“It is a sobering revelation that every woman—every woman—who has spent time in the workforce in the last two decades can tell at least one story about being the object of sexual harassment.” So said conservative Ninth Circuit Court of Appeals Chief Judge Alex Kozinski after being faced with yet another claim of sexual harassment in the workforce. According to a Cornell Law Review, up to 90 percent of women in the United States workforce have been the victims of some form of sexual harassment on the job. More than fifty percent of sexual harassment victims do not report it, let alone seek out the best sexual harassment attorneys that they can find to help them.
As experienced attorneys in this area of law, we know that the impact of sexual harassment is clear and indisputable. A recent Cleveland State Law Review Article entitled “The Present State of Sexual Harassment Law” reported that 90 to 95 percent of sexually harassed women suffer from some form of debilitating stress reaction, including anxiety, depression, headaches, sleep disorders, weight loss or gain, nausea, lowered self-esteem and sexual dysfunction. Sexual harassment victims suffer financial loss on top of the emotional trauma: a study of federal employees reported that each year sexual harassment victims lose 973,000 hours in unpaid leave, amounting to $4.4 million in wages. Again, these are only the amounts for federal employees and does not include women sexually harassed by bosses in the private sector.
Sexual harassment is unlawful under Title VII of the Civil Rights Act of 1964 and similar Ohio employment laws. Sexual harassment is a form of gender discrimination. Sexual harassment at work can occur in a lot of different ways, but can generally be categorized as quid pro quo sexual harassment, sexually hostile work environment, and a combination of these two types.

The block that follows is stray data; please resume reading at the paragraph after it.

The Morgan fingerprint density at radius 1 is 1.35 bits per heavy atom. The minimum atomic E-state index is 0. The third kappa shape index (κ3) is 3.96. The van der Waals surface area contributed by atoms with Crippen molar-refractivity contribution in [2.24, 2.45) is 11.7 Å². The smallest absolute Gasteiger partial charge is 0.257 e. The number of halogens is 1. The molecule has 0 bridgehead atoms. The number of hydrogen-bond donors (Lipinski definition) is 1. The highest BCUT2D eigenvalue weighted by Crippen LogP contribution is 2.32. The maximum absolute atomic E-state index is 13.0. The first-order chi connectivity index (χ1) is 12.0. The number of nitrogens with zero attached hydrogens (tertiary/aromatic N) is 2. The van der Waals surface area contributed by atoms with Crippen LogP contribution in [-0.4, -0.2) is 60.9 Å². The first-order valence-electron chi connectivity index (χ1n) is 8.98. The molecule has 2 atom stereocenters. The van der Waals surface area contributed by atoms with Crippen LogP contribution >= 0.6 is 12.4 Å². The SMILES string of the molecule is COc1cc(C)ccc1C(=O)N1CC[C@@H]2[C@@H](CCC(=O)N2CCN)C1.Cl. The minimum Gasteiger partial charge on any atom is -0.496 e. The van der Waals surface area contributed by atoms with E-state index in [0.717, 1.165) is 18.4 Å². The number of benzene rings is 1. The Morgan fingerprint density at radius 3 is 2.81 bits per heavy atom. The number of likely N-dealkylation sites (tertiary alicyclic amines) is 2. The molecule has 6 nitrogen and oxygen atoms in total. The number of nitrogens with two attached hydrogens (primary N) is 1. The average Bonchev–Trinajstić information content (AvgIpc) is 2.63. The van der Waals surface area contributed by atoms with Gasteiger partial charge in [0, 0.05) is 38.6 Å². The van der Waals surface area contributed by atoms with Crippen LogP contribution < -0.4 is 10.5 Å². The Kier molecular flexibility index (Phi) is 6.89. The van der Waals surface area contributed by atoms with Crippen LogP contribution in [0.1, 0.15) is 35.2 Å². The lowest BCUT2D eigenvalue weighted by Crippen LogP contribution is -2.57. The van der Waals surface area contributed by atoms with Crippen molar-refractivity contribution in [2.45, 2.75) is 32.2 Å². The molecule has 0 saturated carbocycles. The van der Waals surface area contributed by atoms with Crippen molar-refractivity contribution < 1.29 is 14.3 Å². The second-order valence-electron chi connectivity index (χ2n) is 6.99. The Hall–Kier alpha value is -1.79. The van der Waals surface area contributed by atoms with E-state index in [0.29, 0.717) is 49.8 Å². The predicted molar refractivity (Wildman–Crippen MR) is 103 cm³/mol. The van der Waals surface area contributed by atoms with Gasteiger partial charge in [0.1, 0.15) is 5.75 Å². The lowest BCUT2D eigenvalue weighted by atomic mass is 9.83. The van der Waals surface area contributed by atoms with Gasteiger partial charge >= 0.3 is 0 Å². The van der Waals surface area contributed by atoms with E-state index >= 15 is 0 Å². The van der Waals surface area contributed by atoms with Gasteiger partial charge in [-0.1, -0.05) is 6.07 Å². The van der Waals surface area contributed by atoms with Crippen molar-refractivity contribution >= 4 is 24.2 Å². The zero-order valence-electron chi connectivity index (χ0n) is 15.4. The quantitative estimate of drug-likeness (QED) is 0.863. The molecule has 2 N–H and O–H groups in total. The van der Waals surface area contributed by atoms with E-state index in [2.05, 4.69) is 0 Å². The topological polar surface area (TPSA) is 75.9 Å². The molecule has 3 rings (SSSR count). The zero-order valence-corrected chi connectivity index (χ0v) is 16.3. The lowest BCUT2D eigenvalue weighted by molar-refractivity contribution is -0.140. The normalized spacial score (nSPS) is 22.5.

Quid Pro Quo Sexual Harassment
Quid pro quo is a Latin term meaning “this for that.” Within the context of sexual harassment claims, quid pro quo harassment occurs when your boss, supervisor, manager, or even the owner of the business offers to make a trade for sexual favors, including, for example, a raise for a blowjob; a promotion for sex; avoiding a demotion for a date; or providing more hours for emailing naked pictures. Want a shift change? That will cost a handjob. There does not necessarily need to be an overt request or express agreement. For example, if only the women that have engaged in sexual favors get raises, and the boss requests sexual favors, the quid pro quo agreement can be implied. If you are uncertain if you have been subjected to quid pro quo sexual harassment, your best option is to ask a sexual harassment lawyer at Spitz, The Employee’s Law Firm.
Sexually Hostile Work Environment
Sexually hostile work environment harassment occurs when physical, verbal, or visual sexual harassment is so severe and/or pervasive (frequent) in the workplace that it interferes with the employee’s ability to work. It is extremely important to consult an experienced sexual harassment lawyer because the courts, including the United States Supreme Court, have held that the determination of whether there is a sexually hostile work environment will depend on the frequency and severity of the conduct, including whether the offensive conduct is physically threatening or humiliating and/or the extent, if any, that such conduct interferes with the employee’s job performance.